How to Create a Knowledge Transfer Plan (6 Steps)
At last, you’ve identified the problem. You know why employees are making frequent mistakes, why tasks take a long time, and why performance metrics aren’t where they should be.
But not anymore! You are looking to turn things around by creating a knowledge transfer plan. The only thing is you don’t know where to get started.
Working for ScreenSteps — a knowledge ops solution — I’ve seen the benefits of having a comprehensive knowledge transfer plan. You need a clearly defined plan before you start taking action.
So, I’m going to help you get started. Follow these six steps to create a comprehensive knowledge transfer plan.
Note: These are more generic tips. If you want a more detailed plan, you’ll want to adopt specific frameworks and strategies to help you transfer and manage your company’s knowledge.
1. Research and choose the necessary software tools
When it comes to transferring knowledge, you need a centralized knowledge hub. This is a place where you can create and organize all of your information and guides.
Ideally, your knowledge hub will be easily accessible so that employees can reference the guides and lessons whenever they need support. Your knowledge hub makes it faster and easier for you to transfer knowledge from your experts to your employees.
Some knowledge hub options include:
2. Identify what knowledge needs to be transferred
What knowledge do you need to transfer? Or maybe a better way to phrase this is: What do your employees need to know? Or what do your employees need to do?
Identify the specific tasks, technology, skills, etc. that your employees need to know in order to do their jobs correctly.
Tip: With ScreenSteps, we recommend companies run a Find & Follow Workshop. It helps you identify everything you need your employees to do.
3. Separate the foundational and actionable knowledge
Now that you have a list of everything your employees need to know to do their jobs, it is time to split that list in two. Separate the foundational and actionable knowledge.
Foundational knowledge is the background information that employees need to know. This is the context that employees will need to know in order to follow and understand your digital guides and other resources.
For example, industry or company-specific terms are foundational knowledge.
Actionable knowledge is the processes and procedures you need your employees to perform. It’s what you need them to do. This is usually your how-to or step-by-step articles that employees can follow to handle a task.
Why do you need to separate foundational and actionable knowledge?
A good knowledge transfer plan is comprehensive. That means that it accounts for different knowledge transfer strategies.
There are many ways to transfer knowledge, but two of the most common ways are with:
- Employee training and onboarding and
- Digital guides and other resources
When you separate your foundational and actionable knowledge, you are really creating a list of what needs to be taught during training and what needs to be documented for employee support resources.
So things you identified as foundational knowledge become your training materials for your training curriculum while your actionable knowledge becomes your digital guides.
4. Create the resources
Now that you know what your knowledge is, you can create the appropriate resources. Some of the resources you could create for your knowledge transfer plan include:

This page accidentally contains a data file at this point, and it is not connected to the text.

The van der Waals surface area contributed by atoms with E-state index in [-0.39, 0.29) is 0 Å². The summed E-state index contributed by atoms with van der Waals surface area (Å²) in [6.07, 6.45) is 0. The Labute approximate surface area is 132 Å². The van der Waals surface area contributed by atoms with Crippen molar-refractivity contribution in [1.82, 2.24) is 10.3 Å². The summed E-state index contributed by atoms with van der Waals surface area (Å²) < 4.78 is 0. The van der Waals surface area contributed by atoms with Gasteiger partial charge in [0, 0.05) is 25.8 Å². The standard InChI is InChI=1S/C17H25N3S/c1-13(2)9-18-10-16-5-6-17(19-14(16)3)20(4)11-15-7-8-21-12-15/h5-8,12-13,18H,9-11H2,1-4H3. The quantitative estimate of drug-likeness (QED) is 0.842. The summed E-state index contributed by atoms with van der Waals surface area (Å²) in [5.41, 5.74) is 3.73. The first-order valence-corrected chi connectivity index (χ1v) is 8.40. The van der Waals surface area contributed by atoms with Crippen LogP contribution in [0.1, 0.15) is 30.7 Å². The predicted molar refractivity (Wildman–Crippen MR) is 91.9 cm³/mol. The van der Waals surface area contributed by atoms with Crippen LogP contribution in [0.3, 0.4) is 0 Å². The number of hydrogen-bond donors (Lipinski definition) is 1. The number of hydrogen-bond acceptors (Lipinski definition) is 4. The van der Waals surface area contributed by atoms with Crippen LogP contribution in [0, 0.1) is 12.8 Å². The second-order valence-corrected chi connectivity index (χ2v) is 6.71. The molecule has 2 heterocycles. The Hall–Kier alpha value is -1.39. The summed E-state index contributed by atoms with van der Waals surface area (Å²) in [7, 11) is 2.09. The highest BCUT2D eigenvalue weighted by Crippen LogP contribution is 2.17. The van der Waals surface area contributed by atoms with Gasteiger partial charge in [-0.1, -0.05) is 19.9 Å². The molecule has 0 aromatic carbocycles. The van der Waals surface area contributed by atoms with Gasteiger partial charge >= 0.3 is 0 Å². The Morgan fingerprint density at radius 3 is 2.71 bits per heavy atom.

- Digital guides
- Training curriculum
- PowerPoint presentations
- On-demand video courses
- Reference sheets
This requires gathering knowledge from subject matter experts (SMEs). You can choose to have SMEs write digital guides or have a designated content creator who interviews SMEs and documents everything.
5. Transfer the knowledge
Plan how you will transfer the knowledge. Develop a training curriculum to teach your employees how to use your digital guides, on-demand training courses, or whatever other approach you decided on for transferring knowledge.
Knowledge transfer is an ongoing process, but you still need to have initial training to ensure your employees know how to access that information.
6. Evaluate and optimize knowledge transfer strategies
Once you’ve implemented your knowledge transfer plan, your work isn’t done. You’ll want to regularly evaluate how effective your knowledge transfer plan is.
Track employee performance metrics, like handle times, number of mistakes, etc. Evaluate your digital guides and keep them up to date with accurate information. Refine your training curriculum.
Tip: It helps to measure your metrics if you track base metrics before you implement your new knowledge transfer strategy.
Reduce employee mistakes and improve performance metrics
It’s challenging to figure out how to best transfer knowledge to your employees. While these steps are generic, they will help you begin creating a knowledge transfer plan.
For a more holistic approach to knowledge transfer, you’ll want to find a knowledge transfer strategy that incorporates your training and operations into one strategy. You’ll want frameworks and a strategy that seamlessly connects your software and your frameworks.
At ScreenSteps, we created the Find & Follow Framework to help companies align their training and operations teams in order to transfer knowledge more effectively.
Companies that have adopted Find & Follow have decreased training time by up to 85% while improving employee performance metrics.
Want to see if Find & Follow is the right knowledge transfer strategy for your organization?
Download our free Find & Follow playbook. This guide will provide you with steps to creating a comprehensive knowledge transfer plan for your company.